I dab with Rodico if a dial is attached to a movement and not too dirty. You would have to be the judge on dirtiness.
 
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John Runciman

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This will mainly be used on 1960's - 1980's dials.

With regards to using a cotton bud moistened with lighter fluid or isopropyl alcohol, wouldn't the cotton bud introduce particles that could stick to the dial, wouldn't a polyurethane foam headed swab be more suitable?
The problem is the dials are printed painted with something. They're usually very very thin and they really do not take kindly to just about anything including being touched. As we don't know necessarily exactly what every single dial is made of etc. that means any fluids chemicals etc. may have an undesirable effect. Unlike the watch parts you may be able to replace replacing dials can be a challenge if there damaged.

If you're really curious about the effect and what can be used for cleaning a dial see if you can get some scrap ones off of eBay and try on those. Try something that you don't care about the see how successful you are.
 

Paul_S

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I'd second the wariness about cleaning vintage metal wristwatch dials. You see a lot of "wow!" videos online, but I suspect people don't upload their "uh oh!" videos with all their mistakes.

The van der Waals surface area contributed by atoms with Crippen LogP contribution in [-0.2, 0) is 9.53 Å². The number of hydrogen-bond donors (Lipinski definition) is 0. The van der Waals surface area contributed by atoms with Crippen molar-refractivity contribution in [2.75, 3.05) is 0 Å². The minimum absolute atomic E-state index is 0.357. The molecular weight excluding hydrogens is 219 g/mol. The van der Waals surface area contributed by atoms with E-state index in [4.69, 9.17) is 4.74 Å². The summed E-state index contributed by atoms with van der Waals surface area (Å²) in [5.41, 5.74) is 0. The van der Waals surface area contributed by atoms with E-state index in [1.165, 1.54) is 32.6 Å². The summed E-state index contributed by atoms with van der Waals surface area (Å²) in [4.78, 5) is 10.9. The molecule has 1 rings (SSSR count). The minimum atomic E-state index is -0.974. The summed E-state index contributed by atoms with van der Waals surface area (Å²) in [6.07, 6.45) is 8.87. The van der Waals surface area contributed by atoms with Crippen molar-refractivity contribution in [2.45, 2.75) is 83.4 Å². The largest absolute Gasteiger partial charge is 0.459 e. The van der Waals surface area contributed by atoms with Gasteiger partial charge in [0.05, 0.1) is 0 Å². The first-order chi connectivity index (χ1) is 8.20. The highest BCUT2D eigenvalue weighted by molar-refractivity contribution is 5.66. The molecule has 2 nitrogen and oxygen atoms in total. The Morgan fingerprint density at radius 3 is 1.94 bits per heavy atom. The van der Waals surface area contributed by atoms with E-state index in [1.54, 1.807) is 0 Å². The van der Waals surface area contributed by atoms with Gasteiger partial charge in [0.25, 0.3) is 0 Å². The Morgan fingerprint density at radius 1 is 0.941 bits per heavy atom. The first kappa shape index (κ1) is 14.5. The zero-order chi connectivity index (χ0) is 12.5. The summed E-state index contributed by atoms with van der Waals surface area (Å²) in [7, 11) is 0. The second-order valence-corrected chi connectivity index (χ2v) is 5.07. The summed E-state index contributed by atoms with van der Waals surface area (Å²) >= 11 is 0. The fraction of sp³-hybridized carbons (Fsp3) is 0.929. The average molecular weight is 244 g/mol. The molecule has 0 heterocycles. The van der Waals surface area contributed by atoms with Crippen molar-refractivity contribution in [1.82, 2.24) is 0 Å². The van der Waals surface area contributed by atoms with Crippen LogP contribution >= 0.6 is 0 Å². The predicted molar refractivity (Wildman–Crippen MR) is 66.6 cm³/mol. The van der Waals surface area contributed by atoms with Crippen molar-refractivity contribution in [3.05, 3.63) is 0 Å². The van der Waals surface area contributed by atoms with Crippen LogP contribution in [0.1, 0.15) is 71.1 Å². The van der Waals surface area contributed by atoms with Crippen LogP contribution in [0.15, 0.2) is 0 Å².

A lot can go wrong with the variation in materials and manufacturing methods. On some watch dials, for example, the dial text was printed on top of the lacquer finish. (This was common on old Russian watches.) Putting one of those in boiling water would be disastrous. I once dabbed Rodico on an old 70s Seiko dial and it lifted up a dime-sized paint chip.

A major problem people don't anticipate is creating an uneven texture. Rubbing on a dial with an eraser, putty, q-tip, etc, might not remove any unsightly elements, but it will made the rubbed area rougher or shinier (depending), so it will stand out even worse than before when it hits the light. If someone can clean the whole dial but avoids touching the printed text, the gloss differences would make the clean dial look off.

But there's no harm in experimenting with some old scrap dials to see how it all goes. I've polished some scrap silver dials to make blank mirror-polished and brushed dials, which make for fun conversation pieces.
 

Ethan Lipsig

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My experience with dial cleaning generally has been unsatisfactory except for enamel dial cleaning. However, sometimes it works, such as when my jeweler did wonders on a painted Touchon dial with a wicked home-brew of hydrogen peroxide and potassium cyanide (don't try it at home). See https://mb.nawcc.org/threads/dial-miracle.116656/?highlight=cyanide+dial+jeweler. The problem is that sometimes it ruins the dial. My jeweler has has ruined at least one of my dials trying to clean it.